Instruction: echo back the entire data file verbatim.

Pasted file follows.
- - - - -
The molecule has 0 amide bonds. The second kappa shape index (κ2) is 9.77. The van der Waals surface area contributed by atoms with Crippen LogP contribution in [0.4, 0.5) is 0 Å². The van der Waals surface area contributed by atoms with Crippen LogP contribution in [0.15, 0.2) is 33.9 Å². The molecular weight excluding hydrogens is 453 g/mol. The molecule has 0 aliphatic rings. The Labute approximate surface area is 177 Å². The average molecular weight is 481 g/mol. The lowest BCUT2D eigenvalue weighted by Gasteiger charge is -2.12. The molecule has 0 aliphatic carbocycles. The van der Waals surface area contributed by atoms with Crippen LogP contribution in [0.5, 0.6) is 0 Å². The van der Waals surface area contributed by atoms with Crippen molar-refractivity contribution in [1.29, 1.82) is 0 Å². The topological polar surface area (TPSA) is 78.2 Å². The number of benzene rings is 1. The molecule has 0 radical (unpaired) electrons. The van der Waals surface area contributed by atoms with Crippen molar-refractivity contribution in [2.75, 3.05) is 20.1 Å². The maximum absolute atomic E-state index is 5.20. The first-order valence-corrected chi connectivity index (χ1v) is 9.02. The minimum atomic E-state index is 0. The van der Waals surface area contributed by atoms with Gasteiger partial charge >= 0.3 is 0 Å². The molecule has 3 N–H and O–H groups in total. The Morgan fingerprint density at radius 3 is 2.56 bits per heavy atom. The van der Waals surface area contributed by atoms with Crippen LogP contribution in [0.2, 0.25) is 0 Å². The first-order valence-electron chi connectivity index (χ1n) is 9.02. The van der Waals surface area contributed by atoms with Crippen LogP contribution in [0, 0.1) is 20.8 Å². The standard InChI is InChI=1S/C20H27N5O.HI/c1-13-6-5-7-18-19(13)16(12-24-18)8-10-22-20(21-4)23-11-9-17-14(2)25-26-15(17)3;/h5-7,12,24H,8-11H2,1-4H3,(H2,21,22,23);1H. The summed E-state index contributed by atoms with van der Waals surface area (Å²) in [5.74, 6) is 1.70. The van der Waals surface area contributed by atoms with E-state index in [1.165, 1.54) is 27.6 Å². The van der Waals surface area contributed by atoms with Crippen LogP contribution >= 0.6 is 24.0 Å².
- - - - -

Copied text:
The molecule has 0 amide bonds. The second kappa shape index (κ2) is 9.77. The van der Waals surface area contributed by atoms with Crippen LogP contribution in [0.4, 0.5) is 0 Å². The van der Waals surface area contributed by atoms with Crippen LogP contribution in [0.15, 0.2) is 33.9 Å². The molecular weight excluding hydrogens is 453 g/mol. The molecule has 0 aliphatic rings. The Labute approximate surface area is 177 Å². The average molecular weight is 481 g/mol. The lowest BCUT2D eigenvalue weighted by Gasteiger charge is -2.12. The molecule has 0 aliphatic carbocycles. The van der Waals surface area contributed by atoms with Crippen LogP contribution in [0.5, 0.6) is 0 Å². The van der Waals surface area contributed by atoms with Crippen molar-refractivity contribution in [1.29, 1.82) is 0 Å². The topological polar surface area (TPSA) is 78.2 Å². The number of benzene rings is 1. The molecule has 0 radical (unpaired) electrons. The van der Waals surface area contributed by atoms with Crippen molar-refractivity contribution in [2.75, 3.05) is 20.1 Å². The maximum absolute atomic E-state index is 5.20. The first-order valence-corrected chi connectivity index (χ1v) is 9.02. The minimum atomic E-state index is 0. The van der Waals surface area contributed by atoms with Gasteiger partial charge >= 0.3 is 0 Å². The molecule has 3 N–H and O–H groups in total. The Morgan fingerprint density at radius 3 is 2.56 bits per heavy atom. The van der Waals surface area contributed by atoms with Crippen LogP contribution in [0.2, 0.25) is 0 Å². The first-order valence-electron chi connectivity index (χ1n) is 9.02. The van der Waals surface area contributed by atoms with Crippen LogP contribution in [0, 0.1) is 20.8 Å². The standard InChI is InChI=1S/C20H27N5O.HI/c1-13-6-5-7-18-19(13)16(12-24-18)8-10-22-20(21-4)23-11-9-17-14(2)25-26-15(17)3;/h5-7,12,24H,8-11H2,1-4H3,(H2,21,22,23);1H. The summed E-state index contributed by atoms with van der Waals surface area (Å²) in [5.74, 6) is 1.70. The van der Waals surface area contributed by atoms with E-state index in [1.165, 1.54) is 27.6 Å². The van der Waals surface area contributed by atoms with Crippen LogP contribution >= 0.6 is 24.0 Å².